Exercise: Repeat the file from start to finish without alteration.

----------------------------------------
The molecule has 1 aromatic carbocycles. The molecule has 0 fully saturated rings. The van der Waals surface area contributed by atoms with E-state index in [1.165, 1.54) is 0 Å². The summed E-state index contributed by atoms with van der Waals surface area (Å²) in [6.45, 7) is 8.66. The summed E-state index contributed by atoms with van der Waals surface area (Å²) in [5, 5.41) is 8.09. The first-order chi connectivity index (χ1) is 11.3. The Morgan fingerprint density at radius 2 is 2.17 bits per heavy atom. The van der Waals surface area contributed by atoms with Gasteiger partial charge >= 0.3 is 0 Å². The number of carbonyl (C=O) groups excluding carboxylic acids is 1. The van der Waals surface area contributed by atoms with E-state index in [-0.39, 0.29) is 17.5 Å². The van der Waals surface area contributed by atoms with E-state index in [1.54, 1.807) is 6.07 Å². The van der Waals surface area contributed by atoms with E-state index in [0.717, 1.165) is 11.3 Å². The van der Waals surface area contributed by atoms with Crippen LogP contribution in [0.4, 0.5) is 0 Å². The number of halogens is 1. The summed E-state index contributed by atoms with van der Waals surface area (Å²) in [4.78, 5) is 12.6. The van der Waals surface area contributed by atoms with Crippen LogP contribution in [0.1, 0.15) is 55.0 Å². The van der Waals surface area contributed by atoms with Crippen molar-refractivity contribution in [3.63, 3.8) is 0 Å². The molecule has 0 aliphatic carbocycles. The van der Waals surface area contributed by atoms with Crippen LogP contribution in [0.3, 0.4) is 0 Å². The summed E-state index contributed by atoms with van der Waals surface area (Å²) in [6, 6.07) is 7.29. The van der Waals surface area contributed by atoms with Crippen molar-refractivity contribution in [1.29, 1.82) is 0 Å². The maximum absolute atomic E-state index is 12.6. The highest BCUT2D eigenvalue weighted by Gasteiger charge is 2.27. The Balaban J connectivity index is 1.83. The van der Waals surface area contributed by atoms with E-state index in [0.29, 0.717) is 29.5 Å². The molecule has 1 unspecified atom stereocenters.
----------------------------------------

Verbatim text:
The molecule has 1 aromatic carbocycles. The molecule has 0 fully saturated rings. The van der Waals surface area contributed by atoms with E-state index in [1.165, 1.54) is 0 Å². The summed E-state index contributed by atoms with van der Waals surface area (Å²) in [6.45, 7) is 8.66. The summed E-state index contributed by atoms with van der Waals surface area (Å²) in [5, 5.41) is 8.09. The first-order chi connectivity index (χ1) is 11.3. The Morgan fingerprint density at radius 2 is 2.17 bits per heavy atom. The van der Waals surface area contributed by atoms with Gasteiger partial charge >= 0.3 is 0 Å². The number of carbonyl (C=O) groups excluding carboxylic acids is 1. The van der Waals surface area contributed by atoms with E-state index in [-0.39, 0.29) is 17.5 Å². The van der Waals surface area contributed by atoms with E-state index in [1.54, 1.807) is 6.07 Å². The van der Waals surface area contributed by atoms with E-state index in [0.717, 1.165) is 11.3 Å². The van der Waals surface area contributed by atoms with Crippen LogP contribution in [0.4, 0.5) is 0 Å². The number of halogens is 1. The summed E-state index contributed by atoms with van der Waals surface area (Å²) in [4.78, 5) is 12.6. The van der Waals surface area contributed by atoms with Crippen LogP contribution in [0.1, 0.15) is 55.0 Å². The van der Waals surface area contributed by atoms with Crippen molar-refractivity contribution in [3.63, 3.8) is 0 Å². The molecule has 0 aliphatic carbocycles. The van der Waals surface area contributed by atoms with Crippen LogP contribution in [0.3, 0.4) is 0 Å². The summed E-state index contributed by atoms with van der Waals surface area (Å²) in [6, 6.07) is 7.29. The van der Waals surface area contributed by atoms with Crippen molar-refractivity contribution in [1.29, 1.82) is 0 Å². The maximum absolute atomic E-state index is 12.6. The highest BCUT2D eigenvalue weighted by Gasteiger charge is 2.27. The Balaban J connectivity index is 1.83. The van der Waals surface area contributed by atoms with E-state index in [0.29, 0.717) is 29.5 Å². The molecule has 1 unspecified atom stereocenters.